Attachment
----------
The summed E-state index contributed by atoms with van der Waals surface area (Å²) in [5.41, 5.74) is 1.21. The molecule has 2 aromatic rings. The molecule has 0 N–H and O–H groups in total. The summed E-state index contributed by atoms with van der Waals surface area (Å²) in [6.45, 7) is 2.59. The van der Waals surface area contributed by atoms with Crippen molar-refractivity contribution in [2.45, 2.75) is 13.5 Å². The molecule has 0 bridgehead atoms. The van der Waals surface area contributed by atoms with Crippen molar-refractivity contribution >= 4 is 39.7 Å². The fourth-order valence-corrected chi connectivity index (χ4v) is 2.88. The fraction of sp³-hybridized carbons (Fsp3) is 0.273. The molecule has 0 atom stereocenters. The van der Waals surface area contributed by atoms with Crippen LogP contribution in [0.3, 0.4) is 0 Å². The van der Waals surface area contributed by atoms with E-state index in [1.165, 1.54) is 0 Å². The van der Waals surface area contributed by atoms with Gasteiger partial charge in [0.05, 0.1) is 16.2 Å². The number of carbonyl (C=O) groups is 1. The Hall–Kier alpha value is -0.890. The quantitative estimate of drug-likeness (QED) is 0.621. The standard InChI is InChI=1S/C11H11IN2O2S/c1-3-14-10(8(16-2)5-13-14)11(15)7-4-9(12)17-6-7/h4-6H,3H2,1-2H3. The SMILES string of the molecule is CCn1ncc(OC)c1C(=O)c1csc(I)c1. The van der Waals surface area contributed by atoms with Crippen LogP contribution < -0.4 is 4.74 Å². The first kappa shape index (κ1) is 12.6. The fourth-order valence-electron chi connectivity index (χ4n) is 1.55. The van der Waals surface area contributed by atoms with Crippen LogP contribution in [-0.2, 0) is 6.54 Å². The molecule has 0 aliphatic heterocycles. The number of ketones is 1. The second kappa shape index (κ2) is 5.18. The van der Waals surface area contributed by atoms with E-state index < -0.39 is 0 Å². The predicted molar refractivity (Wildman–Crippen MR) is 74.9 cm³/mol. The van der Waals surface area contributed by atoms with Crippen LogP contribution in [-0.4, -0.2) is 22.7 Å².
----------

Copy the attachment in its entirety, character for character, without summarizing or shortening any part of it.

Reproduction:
The summed E-state index contributed by atoms with van der Waals surface area (Å²) in [5.41, 5.74) is 1.21. The molecule has 2 aromatic rings. The molecule has 0 N–H and O–H groups in total. The summed E-state index contributed by atoms with van der Waals surface area (Å²) in [6.45, 7) is 2.59. The van der Waals surface area contributed by atoms with Crippen molar-refractivity contribution in [2.45, 2.75) is 13.5 Å². The molecule has 0 bridgehead atoms. The van der Waals surface area contributed by atoms with Crippen molar-refractivity contribution >= 4 is 39.7 Å². The fourth-order valence-corrected chi connectivity index (χ4v) is 2.88. The fraction of sp³-hybridized carbons (Fsp3) is 0.273. The molecule has 0 atom stereocenters. The van der Waals surface area contributed by atoms with Crippen LogP contribution in [0.3, 0.4) is 0 Å². The van der Waals surface area contributed by atoms with E-state index in [1.165, 1.54) is 0 Å². The van der Waals surface area contributed by atoms with Gasteiger partial charge in [0.05, 0.1) is 16.2 Å². The number of carbonyl (C=O) groups is 1. The Hall–Kier alpha value is -0.890. The quantitative estimate of drug-likeness (QED) is 0.621. The standard InChI is InChI=1S/C11H11IN2O2S/c1-3-14-10(8(16-2)5-13-14)11(15)7-4-9(12)17-6-7/h4-6H,3H2,1-2H3. The SMILES string of the molecule is CCn1ncc(OC)c1C(=O)c1csc(I)c1. The van der Waals surface area contributed by atoms with Crippen LogP contribution < -0.4 is 4.74 Å². The first kappa shape index (κ1) is 12.6. The fourth-order valence-electron chi connectivity index (χ4n) is 1.55. The van der Waals surface area contributed by atoms with Crippen LogP contribution in [-0.2, 0) is 6.54 Å². The molecule has 0 aliphatic heterocycles. The number of ketones is 1. The second kappa shape index (κ2) is 5.18. The van der Waals surface area contributed by atoms with E-state index < -0.39 is 0 Å². The predicted molar refractivity (Wildman–Crippen MR) is 74.9 cm³/mol. The van der Waals surface area contributed by atoms with Crippen LogP contribution in [-0.4, -0.2) is 22.7 Å².